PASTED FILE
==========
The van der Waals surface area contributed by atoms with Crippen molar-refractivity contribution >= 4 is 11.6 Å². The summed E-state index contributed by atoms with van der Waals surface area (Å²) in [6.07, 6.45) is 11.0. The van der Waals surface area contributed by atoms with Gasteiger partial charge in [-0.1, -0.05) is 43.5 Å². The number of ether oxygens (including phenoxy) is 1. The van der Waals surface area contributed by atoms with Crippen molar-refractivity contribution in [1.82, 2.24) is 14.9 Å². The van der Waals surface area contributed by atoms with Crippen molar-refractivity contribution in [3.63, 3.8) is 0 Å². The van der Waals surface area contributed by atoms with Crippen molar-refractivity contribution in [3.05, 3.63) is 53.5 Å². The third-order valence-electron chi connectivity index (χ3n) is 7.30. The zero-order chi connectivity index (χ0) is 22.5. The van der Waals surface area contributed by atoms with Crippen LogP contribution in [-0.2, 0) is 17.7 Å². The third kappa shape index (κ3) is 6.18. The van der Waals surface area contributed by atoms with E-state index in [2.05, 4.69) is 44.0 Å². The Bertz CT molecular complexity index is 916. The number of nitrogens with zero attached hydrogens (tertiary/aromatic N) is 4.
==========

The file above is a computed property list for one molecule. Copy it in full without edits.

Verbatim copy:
The van der Waals surface area contributed by atoms with Crippen molar-refractivity contribution >= 4 is 11.6 Å². The summed E-state index contributed by atoms with van der Waals surface area (Å²) in [6.07, 6.45) is 11.0. The van der Waals surface area contributed by atoms with Gasteiger partial charge in [-0.1, -0.05) is 43.5 Å². The number of ether oxygens (including phenoxy) is 1. The van der Waals surface area contributed by atoms with Crippen molar-refractivity contribution in [1.82, 2.24) is 14.9 Å². The van der Waals surface area contributed by atoms with Crippen molar-refractivity contribution in [3.63, 3.8) is 0 Å². The van der Waals surface area contributed by atoms with Crippen molar-refractivity contribution in [3.05, 3.63) is 53.5 Å². The third-order valence-electron chi connectivity index (χ3n) is 7.30. The zero-order chi connectivity index (χ0) is 22.5. The van der Waals surface area contributed by atoms with Crippen LogP contribution in [-0.2, 0) is 17.7 Å². The third kappa shape index (κ3) is 6.18. The van der Waals surface area contributed by atoms with E-state index in [2.05, 4.69) is 44.0 Å². The Bertz CT molecular complexity index is 916. The number of nitrogens with zero attached hydrogens (tertiary/aromatic N) is 4.